Renée Fleming Brings A New Luster To Dumbarton OaksReview
Renée Fleming knows her audience, or in this case, the lack of one. Creating a sense of intimate occasion in the elegant music salon at Dumbarton Oaks, a Georgetown estate with a musical pedigree of its own, Fleming made her contribution to the Metropolitan Opera’s MET Stars Live streaming concert series feel like a musical get-together. The audience in the salon consisted of four cameras, two of them robotic, and rapt on-line viewers everywhere.
Opening unaccompanied with John Corigilano’s “And The People Stayed Home”, his effecting setting of Kitty O’Meara’s viral poem that purposefully wanders through everyone’s pandemic, the soprano’s warm informality was a reassuring balm. Sung primarily in the middle range voice reserved for popular song, Fleming was the empathetic friend with soft words of comfort until the poem touched on the fears associated with these uncertain times when it edged into the darker reaches of her celebrated lyric soprano.
With barely a breath following the Corigilano pianist Robert Ainsley began “Calm thou my soul…Convey me to some peaceful shore” from Handel’s Alexander Balus, Cleopatra’s poignant lament for peace of mind, in which Fleming produced sparkling ornamentation. This completed an opening duo that aptly reflected the circumstances. Sharing with us that Handel and Corigilano had composed these emotionally compatible works 300 years apart, the room’s resonant acoustics emphasized its emptiness when Fleming spoke. But how her singing filled it.
We were treated to early video footage from Fleming’s home and school days which was not unwelcome.
More Handel followed with Delilah’s “To fleeting pleasures make your court” from Samson and Delilah and “Endless pleasure, endless love” from his Semele, both rendered with mischievous spirit as they lifted the mood and completed the baroque portion of the recital. Fleming’s sense of atmosphere and character was gracefully calibrated to the music salon setting, a quality that would avail itself in various guises throughout the recital.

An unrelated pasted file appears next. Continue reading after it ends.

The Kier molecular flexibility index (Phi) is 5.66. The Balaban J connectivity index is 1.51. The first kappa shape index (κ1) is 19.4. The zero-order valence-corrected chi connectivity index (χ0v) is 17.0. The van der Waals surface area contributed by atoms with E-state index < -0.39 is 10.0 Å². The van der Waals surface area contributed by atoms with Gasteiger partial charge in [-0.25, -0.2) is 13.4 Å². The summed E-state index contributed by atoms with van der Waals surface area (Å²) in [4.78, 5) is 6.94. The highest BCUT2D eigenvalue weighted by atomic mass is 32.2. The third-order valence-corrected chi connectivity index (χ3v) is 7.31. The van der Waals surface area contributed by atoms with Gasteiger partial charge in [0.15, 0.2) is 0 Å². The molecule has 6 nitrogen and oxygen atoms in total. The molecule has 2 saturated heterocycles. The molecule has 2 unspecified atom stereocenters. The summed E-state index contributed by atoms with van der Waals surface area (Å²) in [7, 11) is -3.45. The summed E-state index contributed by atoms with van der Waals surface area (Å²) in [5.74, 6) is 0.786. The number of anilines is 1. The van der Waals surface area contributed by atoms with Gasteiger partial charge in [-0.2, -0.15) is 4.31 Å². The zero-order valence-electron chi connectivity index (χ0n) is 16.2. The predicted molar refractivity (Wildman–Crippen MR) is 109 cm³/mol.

This being the second in the MET Stars Live series, following Jonas Kaufmann at Polling Abbey outside Munich, it appears that the recitals will include video segments highlighting the singers’ MET appearances along with low-key hosting by the the company’s reigning Brünnhilde, Christine Goerke. With an eye to PBS, where the series will eventually land, these segments might best serve as an opening act or as one centrally placed intermission. As employed they interrupt the flow. We were, however, treated to early video footage from Fleming’s home and school days which was not unwelcome.
The aria, subdued by the piano arrangement, made ample use of Fleming’s gorgeous diminuendo.
After the break we were back in the music salon from which Fleming transported us to Paris via Reynaldo Hahn’s setting of Victor Hugo’s unnamed poem proclaiming “…if my verses hand wings, wings as a bird has”. Long creamy lines, perhaps Fleming’s most beloved attribute, brought Hugo’s poem to sensuous and languid life capturing the reverie of a woman in love.
Then it was on to the French countryside with two contrasting selections from Canteloube’s “Chants D’Auvergne”. Adopting a flirtatious air, Fleming breezed into “Malurous quo uno fenno” with folksy elan as if raising a glass of wine in toast to the romantic ironies of the song. “Bailéro” brought back her smooth and yearning tones of one shepherd calling across the river to another. Fleming avoids the more staccato vocal technique of many singers approaching this work, Victoria de Los Angeles, for instance, or Arleen Auger, an early Fleming instructor, but her rendition has its own flavor.